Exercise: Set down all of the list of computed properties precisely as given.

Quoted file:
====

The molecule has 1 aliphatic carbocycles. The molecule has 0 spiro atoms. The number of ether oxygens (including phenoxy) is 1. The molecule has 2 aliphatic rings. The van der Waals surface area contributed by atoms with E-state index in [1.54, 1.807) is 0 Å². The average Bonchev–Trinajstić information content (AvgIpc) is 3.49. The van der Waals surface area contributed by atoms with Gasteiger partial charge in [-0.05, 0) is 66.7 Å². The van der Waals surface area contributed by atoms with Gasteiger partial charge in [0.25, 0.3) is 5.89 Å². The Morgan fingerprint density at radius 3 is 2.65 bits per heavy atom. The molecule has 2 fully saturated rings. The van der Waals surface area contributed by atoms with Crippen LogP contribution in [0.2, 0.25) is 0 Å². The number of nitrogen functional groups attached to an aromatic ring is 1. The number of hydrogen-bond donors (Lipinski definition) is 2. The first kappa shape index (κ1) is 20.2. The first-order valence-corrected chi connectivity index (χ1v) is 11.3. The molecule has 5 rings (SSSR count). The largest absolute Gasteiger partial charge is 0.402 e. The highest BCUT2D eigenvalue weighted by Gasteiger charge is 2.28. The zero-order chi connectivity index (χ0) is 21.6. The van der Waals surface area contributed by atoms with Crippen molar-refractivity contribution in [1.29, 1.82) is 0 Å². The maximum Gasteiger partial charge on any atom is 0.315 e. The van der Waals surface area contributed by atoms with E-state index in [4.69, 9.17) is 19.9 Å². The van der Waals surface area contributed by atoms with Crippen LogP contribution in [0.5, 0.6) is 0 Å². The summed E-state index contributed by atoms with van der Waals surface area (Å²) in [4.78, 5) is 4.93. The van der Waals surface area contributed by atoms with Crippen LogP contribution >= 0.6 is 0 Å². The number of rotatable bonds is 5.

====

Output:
The molecule has 1 aliphatic carbocycles. The molecule has 0 spiro atoms. The number of ether oxygens (including phenoxy) is 1. The molecule has 2 aliphatic rings. The van der Waals surface area contributed by atoms with E-state index in [1.54, 1.807) is 0 Å². The average Bonchev–Trinajstić information content (AvgIpc) is 3.49. The van der Waals surface area contributed by atoms with Gasteiger partial charge in [-0.05, 0) is 66.7 Å². The van der Waals surface area contributed by atoms with Gasteiger partial charge in [0.25, 0.3) is 5.89 Å². The Morgan fingerprint density at radius 3 is 2.65 bits per heavy atom. The molecule has 2 fully saturated rings. The van der Waals surface area contributed by atoms with Crippen LogP contribution in [0.2, 0.25) is 0 Å². The number of nitrogen functional groups attached to an aromatic ring is 1. The number of hydrogen-bond donors (Lipinski definition) is 2. The first kappa shape index (κ1) is 20.2. The first-order valence-corrected chi connectivity index (χ1v) is 11.3. The molecule has 5 rings (SSSR count). The largest absolute Gasteiger partial charge is 0.402 e. The highest BCUT2D eigenvalue weighted by Gasteiger charge is 2.28. The zero-order chi connectivity index (χ0) is 21.6. The van der Waals surface area contributed by atoms with Crippen molar-refractivity contribution in [1.29, 1.82) is 0 Å². The maximum Gasteiger partial charge on any atom is 0.315 e. The van der Waals surface area contributed by atoms with E-state index in [4.69, 9.17) is 19.9 Å². The van der Waals surface area contributed by atoms with Crippen LogP contribution in [0.5, 0.6) is 0 Å². The summed E-state index contributed by atoms with van der Waals surface area (Å²) in [4.78, 5) is 4.93. The van der Waals surface area contributed by atoms with Crippen LogP contribution >= 0.6 is 0 Å². The number of rotatable bonds is 5.